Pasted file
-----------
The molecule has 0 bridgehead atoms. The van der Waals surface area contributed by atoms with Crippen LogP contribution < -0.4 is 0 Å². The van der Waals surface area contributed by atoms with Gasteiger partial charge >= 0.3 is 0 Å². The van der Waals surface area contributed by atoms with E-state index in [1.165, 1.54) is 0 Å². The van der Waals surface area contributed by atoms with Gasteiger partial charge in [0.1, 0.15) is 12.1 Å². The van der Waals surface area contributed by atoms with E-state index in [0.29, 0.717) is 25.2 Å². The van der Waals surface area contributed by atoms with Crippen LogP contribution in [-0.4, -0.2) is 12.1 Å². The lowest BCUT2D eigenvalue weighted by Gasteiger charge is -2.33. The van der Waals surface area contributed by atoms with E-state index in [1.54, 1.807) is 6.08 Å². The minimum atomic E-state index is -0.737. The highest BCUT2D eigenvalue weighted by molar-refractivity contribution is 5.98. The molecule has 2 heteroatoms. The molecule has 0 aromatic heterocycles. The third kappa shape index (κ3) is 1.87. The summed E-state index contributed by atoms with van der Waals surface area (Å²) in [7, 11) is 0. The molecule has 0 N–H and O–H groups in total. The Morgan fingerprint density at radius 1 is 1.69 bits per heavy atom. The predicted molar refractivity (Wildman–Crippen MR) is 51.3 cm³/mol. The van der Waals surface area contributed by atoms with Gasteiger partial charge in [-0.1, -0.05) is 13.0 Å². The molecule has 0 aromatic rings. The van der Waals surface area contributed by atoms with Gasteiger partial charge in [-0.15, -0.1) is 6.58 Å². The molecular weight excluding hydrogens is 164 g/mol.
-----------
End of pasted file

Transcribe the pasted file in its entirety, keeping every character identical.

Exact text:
The molecule has 0 bridgehead atoms. The van der Waals surface area contributed by atoms with Crippen LogP contribution < -0.4 is 0 Å². The van der Waals surface area contributed by atoms with Gasteiger partial charge >= 0.3 is 0 Å². The van der Waals surface area contributed by atoms with E-state index in [1.165, 1.54) is 0 Å². The van der Waals surface area contributed by atoms with Gasteiger partial charge in [0.1, 0.15) is 12.1 Å². The van der Waals surface area contributed by atoms with E-state index in [0.29, 0.717) is 25.2 Å². The van der Waals surface area contributed by atoms with Crippen LogP contribution in [-0.4, -0.2) is 12.1 Å². The lowest BCUT2D eigenvalue weighted by Gasteiger charge is -2.33. The van der Waals surface area contributed by atoms with E-state index in [1.54, 1.807) is 6.08 Å². The minimum atomic E-state index is -0.737. The highest BCUT2D eigenvalue weighted by molar-refractivity contribution is 5.98. The molecule has 2 heteroatoms. The molecule has 0 aromatic heterocycles. The third kappa shape index (κ3) is 1.87. The summed E-state index contributed by atoms with van der Waals surface area (Å²) in [7, 11) is 0. The molecule has 0 N–H and O–H groups in total. The Morgan fingerprint density at radius 1 is 1.69 bits per heavy atom. The predicted molar refractivity (Wildman–Crippen MR) is 51.3 cm³/mol. The van der Waals surface area contributed by atoms with Gasteiger partial charge in [-0.1, -0.05) is 13.0 Å². The molecule has 0 aromatic rings. The van der Waals surface area contributed by atoms with Gasteiger partial charge in [-0.15, -0.1) is 6.58 Å². The molecular weight excluding hydrogens is 164 g/mol.